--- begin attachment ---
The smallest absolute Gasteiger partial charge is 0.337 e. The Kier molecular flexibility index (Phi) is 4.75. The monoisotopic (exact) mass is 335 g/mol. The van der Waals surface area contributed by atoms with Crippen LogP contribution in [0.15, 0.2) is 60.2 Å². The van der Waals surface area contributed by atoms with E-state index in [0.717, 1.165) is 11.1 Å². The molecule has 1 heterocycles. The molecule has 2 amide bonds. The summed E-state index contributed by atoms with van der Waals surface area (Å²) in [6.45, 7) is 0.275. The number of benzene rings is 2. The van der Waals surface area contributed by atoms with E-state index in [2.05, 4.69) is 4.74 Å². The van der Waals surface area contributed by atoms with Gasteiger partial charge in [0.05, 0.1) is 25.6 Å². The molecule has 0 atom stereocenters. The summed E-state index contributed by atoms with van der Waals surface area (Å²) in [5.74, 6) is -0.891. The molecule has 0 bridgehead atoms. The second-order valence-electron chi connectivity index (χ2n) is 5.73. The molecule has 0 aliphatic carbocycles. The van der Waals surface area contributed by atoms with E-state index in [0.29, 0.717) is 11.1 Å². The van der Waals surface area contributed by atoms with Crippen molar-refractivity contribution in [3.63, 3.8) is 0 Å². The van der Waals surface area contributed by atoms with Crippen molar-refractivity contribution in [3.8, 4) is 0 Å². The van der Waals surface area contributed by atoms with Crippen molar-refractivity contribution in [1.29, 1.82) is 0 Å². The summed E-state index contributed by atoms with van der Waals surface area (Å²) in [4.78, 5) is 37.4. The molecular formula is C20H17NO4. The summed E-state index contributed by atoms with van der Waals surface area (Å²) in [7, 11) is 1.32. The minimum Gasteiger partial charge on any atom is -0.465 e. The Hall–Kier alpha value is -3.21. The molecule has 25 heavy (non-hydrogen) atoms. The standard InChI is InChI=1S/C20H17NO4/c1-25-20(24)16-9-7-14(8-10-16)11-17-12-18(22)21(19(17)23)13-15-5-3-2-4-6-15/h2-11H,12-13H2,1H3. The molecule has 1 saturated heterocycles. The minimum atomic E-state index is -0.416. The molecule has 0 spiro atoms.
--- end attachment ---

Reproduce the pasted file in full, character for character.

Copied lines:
The smallest absolute Gasteiger partial charge is 0.337 e. The Kier molecular flexibility index (Phi) is 4.75. The monoisotopic (exact) mass is 335 g/mol. The van der Waals surface area contributed by atoms with Crippen LogP contribution in [0.15, 0.2) is 60.2 Å². The van der Waals surface area contributed by atoms with E-state index in [0.717, 1.165) is 11.1 Å². The molecule has 1 heterocycles. The molecule has 2 amide bonds. The summed E-state index contributed by atoms with van der Waals surface area (Å²) in [6.45, 7) is 0.275. The number of benzene rings is 2. The van der Waals surface area contributed by atoms with E-state index in [2.05, 4.69) is 4.74 Å². The van der Waals surface area contributed by atoms with Gasteiger partial charge in [0.05, 0.1) is 25.6 Å². The molecule has 0 atom stereocenters. The summed E-state index contributed by atoms with van der Waals surface area (Å²) in [5.74, 6) is -0.891. The molecule has 0 bridgehead atoms. The second-order valence-electron chi connectivity index (χ2n) is 5.73. The molecule has 0 aliphatic carbocycles. The van der Waals surface area contributed by atoms with E-state index in [0.29, 0.717) is 11.1 Å². The van der Waals surface area contributed by atoms with Crippen molar-refractivity contribution in [3.63, 3.8) is 0 Å². The van der Waals surface area contributed by atoms with Crippen molar-refractivity contribution in [3.8, 4) is 0 Å². The van der Waals surface area contributed by atoms with Crippen molar-refractivity contribution in [1.29, 1.82) is 0 Å². The summed E-state index contributed by atoms with van der Waals surface area (Å²) in [4.78, 5) is 37.4. The molecular formula is C20H17NO4. The summed E-state index contributed by atoms with van der Waals surface area (Å²) in [7, 11) is 1.32. The minimum Gasteiger partial charge on any atom is -0.465 e. The Hall–Kier alpha value is -3.21. The molecule has 25 heavy (non-hydrogen) atoms. The standard InChI is InChI=1S/C20H17NO4/c1-25-20(24)16-9-7-14(8-10-16)11-17-12-18(22)21(19(17)23)13-15-5-3-2-4-6-15/h2-11H,12-13H2,1H3. The molecule has 1 saturated heterocycles. The minimum atomic E-state index is -0.416. The molecule has 0 spiro atoms.